What predicts self-destructive behavior? This is a key question among researchers concerned by the sharp uptick in United States soldier suicides over the past decade. In some cases, a new study finds, a soldier’s behavior may be predicted by an actuarial risk algorithm. While suicide is generally rare in the military, the data reveal those at highest risk are soldiers during the 12-month period after being hospitalized for a psychiatric disorder.

Overall, “about three percent of the soldiers in the highest risk group die by suicide,” Dr. Ronald C. Kessler, of Harvard Medical School, told Medical Daily in an email.

Grim Statistics

Historically, suicide rates among soldiers in the U.S. army have been lower than that of civilians. However, since 2004, one year after the armed conflict began in Iraq, this changed dramatically. From that time, the Army suicide rate has spiked and it now exceeds the civilian rate. The Veterans Administration estimates there is one suicide each day among active duty soldiers, while among all veterans — this would include Army, Navy, Air Force, and Marines — there are 22 (or more) suicides each day. While veterans contribute only about 10 percent to the total U.S. adult population, according to the Center for Public Integrity, nearly one in every five suicides nationally is a veteran.

For the current study, a team of researchers led by Kessler wanted to develop an actuarial risk algorithm for suicide in order to provide better treatment. They turned to the Historical Administrative Data System (HADS) of the Army Study to Assess Risk and Resilience in Service-members (Army STARRS) and searched among a variety of administrative data. Between January 2004 and December 2009 they discovered a total of 53,769 hospitalizations of active duty soldiers with psychiatric diagnoses.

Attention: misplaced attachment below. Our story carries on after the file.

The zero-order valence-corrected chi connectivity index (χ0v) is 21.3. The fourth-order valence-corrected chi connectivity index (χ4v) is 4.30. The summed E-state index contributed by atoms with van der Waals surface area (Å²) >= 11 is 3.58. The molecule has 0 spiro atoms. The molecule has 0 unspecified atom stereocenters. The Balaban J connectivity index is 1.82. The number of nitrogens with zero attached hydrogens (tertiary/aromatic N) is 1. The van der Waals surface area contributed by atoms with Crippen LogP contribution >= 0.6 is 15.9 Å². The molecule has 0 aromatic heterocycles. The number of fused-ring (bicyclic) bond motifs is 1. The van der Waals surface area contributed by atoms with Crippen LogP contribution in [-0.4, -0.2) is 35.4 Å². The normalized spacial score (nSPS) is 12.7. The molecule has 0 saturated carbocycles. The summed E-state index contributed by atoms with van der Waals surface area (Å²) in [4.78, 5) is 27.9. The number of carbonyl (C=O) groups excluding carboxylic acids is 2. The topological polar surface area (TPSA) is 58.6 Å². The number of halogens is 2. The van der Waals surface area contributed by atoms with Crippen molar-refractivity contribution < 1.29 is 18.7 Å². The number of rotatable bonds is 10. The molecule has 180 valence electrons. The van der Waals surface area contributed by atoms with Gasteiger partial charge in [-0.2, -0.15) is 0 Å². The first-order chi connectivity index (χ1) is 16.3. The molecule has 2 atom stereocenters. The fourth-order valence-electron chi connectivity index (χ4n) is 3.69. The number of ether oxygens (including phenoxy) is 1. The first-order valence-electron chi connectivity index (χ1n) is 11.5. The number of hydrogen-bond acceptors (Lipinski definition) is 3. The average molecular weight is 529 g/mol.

“The suicide rate is 18.4/100,000 people each year in the entire army,” Kessler told Medical Daily, and “about 14 times that high among soldiers who were hospitalized.”

In fact, the results indicate that 68 soldiers died by suicide within a year of being discharged from the hospital. Researchers found the strongest predictors included being male, late-age of enlistment, criminal offenses, weapons possession, and prior suicidality. Another risk factor? More than half (52.9 percent) of those who committed suicide following hospitalization were in the highest predicted risk group.

There were other sad outcomes in that stratum as well: 7 soldiers died of unintentional injuries, while 830 made suicide attempts. Plus, among the high risk group, there were 3,765 subsequent hospitalizations within a year of discharge. The researchers do not speculate on reasons why the suicide rate increased sharply since 2004, still one interesting fact came to light.

“We showed in previous STARRS papers based on our surveys that soldiers on active duty in 2011-2012, when our surveys were carried out, had higher rates of mental disorders than civilians of the same age, sex, race, and social class background,” Kessler said in an email to Medical Daily.

Source: Kessler RC, Warner CH, Ivany C, et al. Predicting Suicides After Psychiatric Hospitalization in US Army Soldiers The Army Study to Assess Risk and Resilience in Servicemembers (Army STARRS). JAMA Psychiatry. 2014.